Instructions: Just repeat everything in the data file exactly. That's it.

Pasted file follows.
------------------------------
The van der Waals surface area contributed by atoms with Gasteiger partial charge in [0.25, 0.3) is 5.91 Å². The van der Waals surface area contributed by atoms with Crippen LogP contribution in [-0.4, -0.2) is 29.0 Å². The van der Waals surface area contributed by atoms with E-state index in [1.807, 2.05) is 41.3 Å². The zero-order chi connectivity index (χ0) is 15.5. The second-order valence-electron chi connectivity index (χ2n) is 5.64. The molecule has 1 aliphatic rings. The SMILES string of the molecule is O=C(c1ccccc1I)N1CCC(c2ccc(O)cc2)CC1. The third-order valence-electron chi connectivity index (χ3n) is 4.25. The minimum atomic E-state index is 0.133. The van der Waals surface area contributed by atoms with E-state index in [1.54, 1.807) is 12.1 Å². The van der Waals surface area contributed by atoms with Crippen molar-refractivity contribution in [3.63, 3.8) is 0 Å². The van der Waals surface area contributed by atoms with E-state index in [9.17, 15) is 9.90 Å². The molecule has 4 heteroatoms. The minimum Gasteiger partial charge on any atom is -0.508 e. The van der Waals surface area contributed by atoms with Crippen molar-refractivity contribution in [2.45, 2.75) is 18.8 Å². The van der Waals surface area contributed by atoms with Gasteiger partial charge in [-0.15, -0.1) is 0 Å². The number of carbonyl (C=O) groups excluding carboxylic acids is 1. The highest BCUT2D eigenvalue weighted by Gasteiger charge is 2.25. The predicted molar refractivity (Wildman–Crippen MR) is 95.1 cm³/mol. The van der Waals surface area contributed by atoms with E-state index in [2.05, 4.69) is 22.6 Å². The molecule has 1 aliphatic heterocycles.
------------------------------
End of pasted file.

The van der Waals surface area contributed by atoms with Gasteiger partial charge in [0.25, 0.3) is 5.91 Å². The van der Waals surface area contributed by atoms with Crippen LogP contribution in [-0.4, -0.2) is 29.0 Å². The van der Waals surface area contributed by atoms with E-state index in [1.807, 2.05) is 41.3 Å². The zero-order chi connectivity index (χ0) is 15.5. The second-order valence-electron chi connectivity index (χ2n) is 5.64. The molecule has 1 aliphatic rings. The SMILES string of the molecule is O=C(c1ccccc1I)N1CCC(c2ccc(O)cc2)CC1. The third-order valence-electron chi connectivity index (χ3n) is 4.25. The minimum atomic E-state index is 0.133. The van der Waals surface area contributed by atoms with E-state index in [1.54, 1.807) is 12.1 Å². The van der Waals surface area contributed by atoms with Crippen molar-refractivity contribution in [3.63, 3.8) is 0 Å². The van der Waals surface area contributed by atoms with E-state index in [9.17, 15) is 9.90 Å². The molecule has 4 heteroatoms. The minimum Gasteiger partial charge on any atom is -0.508 e. The van der Waals surface area contributed by atoms with Crippen molar-refractivity contribution in [2.45, 2.75) is 18.8 Å². The van der Waals surface area contributed by atoms with Gasteiger partial charge in [-0.15, -0.1) is 0 Å². The number of carbonyl (C=O) groups excluding carboxylic acids is 1. The highest BCUT2D eigenvalue weighted by Gasteiger charge is 2.25. The predicted molar refractivity (Wildman–Crippen MR) is 95.1 cm³/mol. The van der Waals surface area contributed by atoms with E-state index in [2.05, 4.69) is 22.6 Å². The molecule has 1 aliphatic heterocycles.